Char Dham Yatra: Mess in the Mountains
Environmental experts worry about the fallout of the yatra’s popularity
Baljit Singh from Amritsar reached Kedarnath on April 24 to get a darshan of Lord Shiva. He was, of course, not alone. Thousands of pilgrims had made the journey alongside Singh. Yet Singh was denied the darshan he had trekked all this way for.
New rules this year required all pilgrims to register online. Pilgrims without the mandatory registration would be denied entry into the temple precincts. Luckily, Singh knew of the change, and had registered his and his companions beforehand. Yet he—and scores of other ‘registered’ pilgrims—could not get in.
Meanwhile, thousands who did not appear to have the requisite ‘tokens’ managed to elbow their way inside the temple. No registration was needed for residents of the state per the rule—but there was no way in the melee to figure out who were the residents and who were not.
As if this was not bad enough, the heavy influx of pilgrims prompted hoteliers in Kedarnath to hike their rates to Rs 15,000 a night and more. Baljit Singh took to social media to express his horror at the goings on: “Where are the famed Uttarakhand policemen who are supposed to be present here to manage the crowds? How are poor pilgrims expected to pay such exorbitant rates? The alternative is to freeze under the open skies with temperatures well below freezing point.”
With 15,000 pilgrims reaching Kedarnath every day ever since the Char Dham Yatra started on April 22, the state administration is at its wit’s end on how to cope with the massive crowds thronging this site, given that there is accommodation for only 7,500 people, said Mayur Dixit, district magistrate of Rudraprayag.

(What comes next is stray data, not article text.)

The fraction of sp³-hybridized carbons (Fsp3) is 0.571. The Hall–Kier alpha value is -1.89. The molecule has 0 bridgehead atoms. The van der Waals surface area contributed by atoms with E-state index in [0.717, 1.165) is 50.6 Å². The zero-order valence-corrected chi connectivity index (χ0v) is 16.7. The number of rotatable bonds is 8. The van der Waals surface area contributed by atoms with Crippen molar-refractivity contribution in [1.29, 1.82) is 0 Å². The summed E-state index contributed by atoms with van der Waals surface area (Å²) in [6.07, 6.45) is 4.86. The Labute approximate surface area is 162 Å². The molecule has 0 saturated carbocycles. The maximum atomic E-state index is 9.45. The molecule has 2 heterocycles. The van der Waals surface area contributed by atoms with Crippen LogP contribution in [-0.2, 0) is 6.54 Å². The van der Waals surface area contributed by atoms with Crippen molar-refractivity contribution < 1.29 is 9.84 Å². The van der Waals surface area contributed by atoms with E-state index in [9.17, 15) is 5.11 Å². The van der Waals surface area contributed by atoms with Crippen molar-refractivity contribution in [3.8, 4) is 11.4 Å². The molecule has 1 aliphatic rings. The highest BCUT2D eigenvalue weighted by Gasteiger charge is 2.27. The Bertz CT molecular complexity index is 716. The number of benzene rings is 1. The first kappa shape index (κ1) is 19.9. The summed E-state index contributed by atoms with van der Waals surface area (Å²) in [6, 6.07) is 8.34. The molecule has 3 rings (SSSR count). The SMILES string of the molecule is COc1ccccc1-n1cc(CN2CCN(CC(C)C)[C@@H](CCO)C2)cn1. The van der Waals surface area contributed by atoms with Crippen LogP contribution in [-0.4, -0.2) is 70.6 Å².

To make matters worse, it is snowing heavily in all the four dhams (pilgrimage spots on this circuit). The Uttarakhand meteorological department has warned the public to postpone their trip till May 5, as heavy snowfall is expected in these upper Himalayan regions.
Despite the local administration pleading with pilgrims to postpone their visit, such a sustained hype has been created around this pilgrimage that 30,000 people had registered to visit Kedarnath on May 1. In fact, till April 28, over 22 lakh pilgrims had registered for the Char Dham yatra.
Baljit Singh, then, was voicing the anguish of thousands of pilgrims who have arrived but not been able to obtain the darshan. Many complained that they had received no prior warning about the inclement weather, while district magistrate Dixit claims he has been issuing regular warnings asking pilgrims to postpone their visit and to visit Kedarnath only if they had confirmed hotel bookings.
Already three pilgrims have died of heart failure caused by high-altitude sickness in Kedarnath since the yatra commenced, while another pilgrim slipped and fell to his death at Gaurikund.
Also Read: Joshimath Crisis: Havoc in the Hills
Another pilgrim pointed out that the walking lanes from Gaurikund to Kedarnath are narrow and the passing horses can hurt people. The shortcuts have a high elevation and take a heavy toll on the body.
Last year, in 2022, as many as 311 pilgrims died while undertaking this arduous pilgrimage, the majority of deaths having taken place in Kedarnath, though Badrinath, Gangotri and Yamunotri also saw a sizeable number of deaths of pilgrims last year.
The state authorities decided to be more cautious this year and placed a cap of 30,000 tourist arrivals each day for the four dhams. Yet chief minister Pushkar Singh Dhami was forced to withdraw this order, following pressure from the community of priests, tour operators and hoteliers.
The yatra is a massive revenue and employment generator for the beleaguered state and fetches a revenue of over Rs 7,500 crore annually. The focus is therefore on numbers, with nearly 45 lakh pilgrims having visited the four dhams last year, while 1.40 lakh more people availed of the helicopter service to travel up to Kedarnath.
Of course, all this is being ensured by a ruthless exploitation of the state’s natural resources. On April 24, Dehradun-based environmentalist Reenu Paul counted 65 helicopter sorties from Dehradun to Kedarnath. “Frequent helicopter rides to and from the pilgrimage site contribute to carbon emissions that accelerate the melting and recession of glaciers apart from causing noise pollution,” said Paul.